10. McLeod, H.O.J. 1983. The Effect of Perforating Conditions on Well Performance. J Pet Tech 35 (1): 31–39. SPE-10649-PA.
  11. Suman Jr., G.O. 1972. Perforations-A Prime Source of Well Performance Problems. J Pet Technol 24 (4): 399-411. SPE-3445-PA.
  12. Petitjean, L., Couet, B., Abel, J.C. et al. 1996. Well-Productivity Improvement by Use of Rapid Overpressured Perforation Extension: Case History. J Pet Technol 48 (2): 154-159. SPE-30527-MS.
  13. Halleck, P.M. 1997. Recent Advances in Understanding Perforator Penetration and Flow Performance. SPE Drill & Compl 12 (1): 19-26. SPE-27981-PA.
  14. Hsia, T.Y. and Behrmann, L.A. 1991. Perforating Skin as a Function of Rock Permeability and Underbalance. Presented at the SPE Annual Technical Conference and Exhibition, Dallas, Texas, 6-9 October 1991. SPE-22810-MS.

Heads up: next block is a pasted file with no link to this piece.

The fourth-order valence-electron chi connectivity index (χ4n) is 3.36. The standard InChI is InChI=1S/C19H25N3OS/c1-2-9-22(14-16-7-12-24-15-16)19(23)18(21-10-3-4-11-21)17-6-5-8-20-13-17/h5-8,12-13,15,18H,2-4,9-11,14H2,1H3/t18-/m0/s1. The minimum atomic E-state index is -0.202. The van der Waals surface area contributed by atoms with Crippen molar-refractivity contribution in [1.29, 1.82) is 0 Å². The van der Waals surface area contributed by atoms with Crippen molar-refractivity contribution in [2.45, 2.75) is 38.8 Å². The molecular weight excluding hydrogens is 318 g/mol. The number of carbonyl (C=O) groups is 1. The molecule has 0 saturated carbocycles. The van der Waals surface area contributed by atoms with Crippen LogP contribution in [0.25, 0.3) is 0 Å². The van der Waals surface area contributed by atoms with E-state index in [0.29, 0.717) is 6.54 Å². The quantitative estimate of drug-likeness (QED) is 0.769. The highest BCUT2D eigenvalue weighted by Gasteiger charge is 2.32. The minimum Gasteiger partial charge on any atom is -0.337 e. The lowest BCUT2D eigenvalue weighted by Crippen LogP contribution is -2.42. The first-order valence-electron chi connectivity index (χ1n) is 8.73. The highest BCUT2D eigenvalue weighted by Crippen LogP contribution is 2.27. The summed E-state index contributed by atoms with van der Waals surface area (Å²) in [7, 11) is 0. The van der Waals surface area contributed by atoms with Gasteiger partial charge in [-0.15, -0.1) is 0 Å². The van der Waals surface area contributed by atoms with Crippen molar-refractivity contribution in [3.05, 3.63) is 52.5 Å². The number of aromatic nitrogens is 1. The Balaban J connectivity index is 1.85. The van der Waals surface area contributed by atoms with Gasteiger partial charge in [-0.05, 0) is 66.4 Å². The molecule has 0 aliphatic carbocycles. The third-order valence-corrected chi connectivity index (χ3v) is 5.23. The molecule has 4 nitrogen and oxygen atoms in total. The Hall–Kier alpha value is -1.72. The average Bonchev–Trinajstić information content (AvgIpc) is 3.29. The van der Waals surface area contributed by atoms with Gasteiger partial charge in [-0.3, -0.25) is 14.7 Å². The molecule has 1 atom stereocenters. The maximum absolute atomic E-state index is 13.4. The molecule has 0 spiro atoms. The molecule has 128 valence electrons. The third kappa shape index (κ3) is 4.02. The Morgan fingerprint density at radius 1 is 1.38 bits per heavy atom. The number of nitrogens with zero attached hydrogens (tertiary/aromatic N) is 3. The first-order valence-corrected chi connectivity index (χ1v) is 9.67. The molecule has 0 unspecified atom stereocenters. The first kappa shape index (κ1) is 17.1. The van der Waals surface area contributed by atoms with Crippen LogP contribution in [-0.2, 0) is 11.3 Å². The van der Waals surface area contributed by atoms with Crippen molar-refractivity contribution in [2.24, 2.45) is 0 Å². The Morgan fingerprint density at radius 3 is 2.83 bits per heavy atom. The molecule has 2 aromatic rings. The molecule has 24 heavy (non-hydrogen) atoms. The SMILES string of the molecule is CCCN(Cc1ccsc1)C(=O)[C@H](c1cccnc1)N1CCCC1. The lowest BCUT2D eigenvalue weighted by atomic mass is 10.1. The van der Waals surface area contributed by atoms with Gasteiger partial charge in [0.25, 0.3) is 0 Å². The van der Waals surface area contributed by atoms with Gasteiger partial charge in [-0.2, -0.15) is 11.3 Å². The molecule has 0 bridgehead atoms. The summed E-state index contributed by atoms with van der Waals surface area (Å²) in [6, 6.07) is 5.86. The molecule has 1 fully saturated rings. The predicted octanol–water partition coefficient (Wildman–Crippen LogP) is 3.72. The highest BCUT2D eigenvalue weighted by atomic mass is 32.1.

15. Halleck, P.M., Poyol, E., and Santarelli, F.J. 1995. Estimating Perforation Flow Performance From Variations in Indentation Hardness. SPE Drill & Compl 10 (4): 271-275. SPE-24769-PA.
  16. Kooijman, A.P., van den Hoek, P.J., de Bree, P. et al. 1996. Horizontal Wellbore Stability and Sand Production in Weakly Consolidated Sandstones. Presented at the SPE Annual Technical Conference and Exhibition, Denver, Colorado, 6-9 October 1996. SPE-36419-MS.
  17. Pearson, J.R.A. and Zazovsky, A.F. 1997. A Model for the Transport of Sand Grains From a Perforation During Underbalance Surge. Presented at the SPE Annual Technical Conference and Exhibition, San Antonio, Texas, 5-8 October 1997. SPE-38634-MS.